The First Tropical Storm Of Hurricane Season, In Three Maps

CREDIT: AP Photo / Alan Diaz

A medium hazard flag warns Miami, Florida beachgoers to be cautious of moderate surf and currents, Tuesday, July 1, 2014.

This year’s Atlantic hurricane season officially has its first tropical storm, dubbed “Arthur.” And it could put a damper on some Americans 4th of July plans.

The storm formed off the coast of Florida on Tuesday, after a tropical depression — nicknamed “possibArthur” by Gawker — began gathering various weather systems into a more organized whole over the weekend. As of early Wednesday morning, Tropical Storm Arthur was sitting about 105 miles off the coast of Cape Canaveral, boasting maximum sustained winds of about 60 miles per hour (mph). Forecasters anticipate it will stay just offshore as it sweeps up the eastern seaboard over the next few days.

A tropical storm warning is in effect along the entire coast of North Carolina, along with a hurricane watch for the portion of the state’s coast that stretches out into the Atlantic between Bogue Inlet and Oregon Inlet. Tony Saavedra, a meteorologist at the National Weather Service — part of the National Oceanic and Atmospheric Administration (NOAA) — told USA Today that the biggest hit from the storm will probably fall on Cape Hatteras, North Carolina, sometime around dawn on Friday — bringing 3 to 5 inches of rain and sustained winds up to 85 mph. Later on Friday, Arthur should make its way past the New England coast, and could make landfall in Canada while still qualifying as a tropical storm.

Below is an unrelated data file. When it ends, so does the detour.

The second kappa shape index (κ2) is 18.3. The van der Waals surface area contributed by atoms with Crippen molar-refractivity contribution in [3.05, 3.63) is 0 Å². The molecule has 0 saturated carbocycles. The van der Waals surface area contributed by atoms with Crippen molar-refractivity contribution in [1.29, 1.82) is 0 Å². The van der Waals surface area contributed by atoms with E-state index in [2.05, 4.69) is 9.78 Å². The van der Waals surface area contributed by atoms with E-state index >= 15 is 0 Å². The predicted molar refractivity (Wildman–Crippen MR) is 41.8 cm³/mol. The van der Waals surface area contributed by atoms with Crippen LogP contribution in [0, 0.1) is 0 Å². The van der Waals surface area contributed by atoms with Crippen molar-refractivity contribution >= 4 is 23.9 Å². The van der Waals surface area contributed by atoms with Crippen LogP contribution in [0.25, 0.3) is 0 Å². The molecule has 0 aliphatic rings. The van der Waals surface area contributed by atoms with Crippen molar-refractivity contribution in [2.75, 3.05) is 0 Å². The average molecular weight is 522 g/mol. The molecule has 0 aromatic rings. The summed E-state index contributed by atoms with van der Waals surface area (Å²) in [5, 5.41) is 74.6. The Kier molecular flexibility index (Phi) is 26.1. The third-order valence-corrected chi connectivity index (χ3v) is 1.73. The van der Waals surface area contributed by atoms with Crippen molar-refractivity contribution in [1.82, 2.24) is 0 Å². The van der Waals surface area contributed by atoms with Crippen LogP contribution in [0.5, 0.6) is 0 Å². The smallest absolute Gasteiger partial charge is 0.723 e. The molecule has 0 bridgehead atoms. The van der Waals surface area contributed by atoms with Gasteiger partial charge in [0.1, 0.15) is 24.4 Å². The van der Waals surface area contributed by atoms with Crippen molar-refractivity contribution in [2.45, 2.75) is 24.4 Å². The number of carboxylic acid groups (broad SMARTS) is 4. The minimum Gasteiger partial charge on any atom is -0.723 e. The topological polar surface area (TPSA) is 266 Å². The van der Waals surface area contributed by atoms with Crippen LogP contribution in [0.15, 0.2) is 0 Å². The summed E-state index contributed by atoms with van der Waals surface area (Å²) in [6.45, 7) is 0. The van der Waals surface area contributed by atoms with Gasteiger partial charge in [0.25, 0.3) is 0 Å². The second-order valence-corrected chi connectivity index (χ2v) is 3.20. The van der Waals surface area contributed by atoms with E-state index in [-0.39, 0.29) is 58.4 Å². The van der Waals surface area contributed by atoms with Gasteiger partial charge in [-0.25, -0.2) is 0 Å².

Winds have to be sustained between 39 and 73 mph for the “tropical storm” classification to hold. According to Climate Central, the Outer Banks and other chunks of the North Carolina coast have around a 70 percent chance of seeing winds of that force. Baltimore, Philadelphia, Boston, New York City, and Washington, DC all have around a 20 percent chance.



The National Weather Service is also predicting up to 6 inches of rain from Arthur for North Carolina’s Outer Banks, though the Northeast as a whole will likely only feel a glancing blow from the storm’s precipitation.



Finally, the Service’s new storm surge map shows that Arthur could bring up to three feet of flooding to places all along the coasts of Georgia, South Carolina, and North Carolina — and in a few select places from Wilmington, North Carolina to the barrier islands, storm surges could reach 6 feet.

Hurricane season officially starts on June 1. But Arthur is actually a bit ahead of schedule, as the first tropical storm of the season usually doesn’t form until July 9, on average. And the first hurricane usually arrives around August 10 — again according to Climate Central, who pulled National Hurricane Center data from 1966 to 2009.

Overall, NOAA is predicting a near- to slightly-below average hurricane season this year, thanks in part to El Niño. Last year, hurricane season was well below average, with no major hurricanes, two hurricanes in total, and a slightly above-average number of named storms. Mexico, however, got hit hard by three tropical storms: Barry, Fernand, and Ingrid.